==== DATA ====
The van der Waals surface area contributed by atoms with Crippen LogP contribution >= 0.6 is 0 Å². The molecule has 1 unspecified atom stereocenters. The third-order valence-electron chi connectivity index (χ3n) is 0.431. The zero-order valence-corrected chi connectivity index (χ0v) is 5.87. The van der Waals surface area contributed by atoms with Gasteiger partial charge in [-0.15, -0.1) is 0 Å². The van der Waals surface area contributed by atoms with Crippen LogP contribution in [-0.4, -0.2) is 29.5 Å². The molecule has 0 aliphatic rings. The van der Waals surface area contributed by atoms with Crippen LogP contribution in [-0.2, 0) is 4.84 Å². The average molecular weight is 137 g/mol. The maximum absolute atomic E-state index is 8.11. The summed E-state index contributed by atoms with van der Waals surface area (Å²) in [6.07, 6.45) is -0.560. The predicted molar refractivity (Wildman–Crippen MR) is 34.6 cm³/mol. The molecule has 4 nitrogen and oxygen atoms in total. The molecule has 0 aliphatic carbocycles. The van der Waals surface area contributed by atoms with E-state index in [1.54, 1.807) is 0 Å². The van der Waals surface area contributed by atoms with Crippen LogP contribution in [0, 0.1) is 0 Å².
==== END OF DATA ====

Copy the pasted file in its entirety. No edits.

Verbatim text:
The van der Waals surface area contributed by atoms with Crippen LogP contribution >= 0.6 is 0 Å². The molecule has 1 unspecified atom stereocenters. The third-order valence-electron chi connectivity index (χ3n) is 0.431. The zero-order valence-corrected chi connectivity index (χ0v) is 5.87. The van der Waals surface area contributed by atoms with Gasteiger partial charge in [-0.15, -0.1) is 0 Å². The van der Waals surface area contributed by atoms with Crippen LogP contribution in [-0.4, -0.2) is 29.5 Å². The molecule has 0 aliphatic rings. The van der Waals surface area contributed by atoms with Crippen LogP contribution in [-0.2, 0) is 4.84 Å². The average molecular weight is 137 g/mol. The maximum absolute atomic E-state index is 8.11. The summed E-state index contributed by atoms with van der Waals surface area (Å²) in [6.07, 6.45) is -0.560. The predicted molar refractivity (Wildman–Crippen MR) is 34.6 cm³/mol. The molecule has 4 nitrogen and oxygen atoms in total. The molecule has 0 aliphatic carbocycles. The van der Waals surface area contributed by atoms with E-state index in [1.54, 1.807) is 0 Å². The van der Waals surface area contributed by atoms with Crippen LogP contribution in [0, 0.1) is 0 Å².